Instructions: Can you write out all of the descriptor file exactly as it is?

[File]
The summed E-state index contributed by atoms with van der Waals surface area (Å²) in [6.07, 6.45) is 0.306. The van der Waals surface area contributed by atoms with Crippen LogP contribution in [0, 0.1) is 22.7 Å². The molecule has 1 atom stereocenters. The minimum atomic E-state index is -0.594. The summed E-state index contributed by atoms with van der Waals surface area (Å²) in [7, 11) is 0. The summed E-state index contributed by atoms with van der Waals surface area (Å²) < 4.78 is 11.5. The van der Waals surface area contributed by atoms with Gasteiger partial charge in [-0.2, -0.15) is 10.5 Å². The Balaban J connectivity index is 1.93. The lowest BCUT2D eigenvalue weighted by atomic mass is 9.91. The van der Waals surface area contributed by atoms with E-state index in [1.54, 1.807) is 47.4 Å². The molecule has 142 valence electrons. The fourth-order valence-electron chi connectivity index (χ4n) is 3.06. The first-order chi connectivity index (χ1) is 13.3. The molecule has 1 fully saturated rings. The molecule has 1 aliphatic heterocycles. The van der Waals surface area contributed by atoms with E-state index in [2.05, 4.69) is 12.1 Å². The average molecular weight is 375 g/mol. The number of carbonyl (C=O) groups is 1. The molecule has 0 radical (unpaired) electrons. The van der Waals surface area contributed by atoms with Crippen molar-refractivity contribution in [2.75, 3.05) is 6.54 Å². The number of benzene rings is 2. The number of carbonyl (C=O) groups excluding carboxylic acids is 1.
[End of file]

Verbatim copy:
The summed E-state index contributed by atoms with van der Waals surface area (Å²) in [6.07, 6.45) is 0.306. The van der Waals surface area contributed by atoms with Crippen LogP contribution in [0, 0.1) is 22.7 Å². The molecule has 1 atom stereocenters. The minimum atomic E-state index is -0.594. The summed E-state index contributed by atoms with van der Waals surface area (Å²) in [7, 11) is 0. The summed E-state index contributed by atoms with van der Waals surface area (Å²) < 4.78 is 11.5. The van der Waals surface area contributed by atoms with Gasteiger partial charge in [-0.2, -0.15) is 10.5 Å². The Balaban J connectivity index is 1.93. The lowest BCUT2D eigenvalue weighted by atomic mass is 9.91. The van der Waals surface area contributed by atoms with E-state index in [1.54, 1.807) is 47.4 Å². The molecule has 142 valence electrons. The fourth-order valence-electron chi connectivity index (χ4n) is 3.06. The first-order chi connectivity index (χ1) is 13.3. The molecule has 1 fully saturated rings. The molecule has 1 aliphatic heterocycles. The van der Waals surface area contributed by atoms with E-state index in [2.05, 4.69) is 12.1 Å². The average molecular weight is 375 g/mol. The number of carbonyl (C=O) groups is 1. The molecule has 0 radical (unpaired) electrons. The van der Waals surface area contributed by atoms with Crippen molar-refractivity contribution in [2.75, 3.05) is 6.54 Å². The number of benzene rings is 2. The number of carbonyl (C=O) groups excluding carboxylic acids is 1.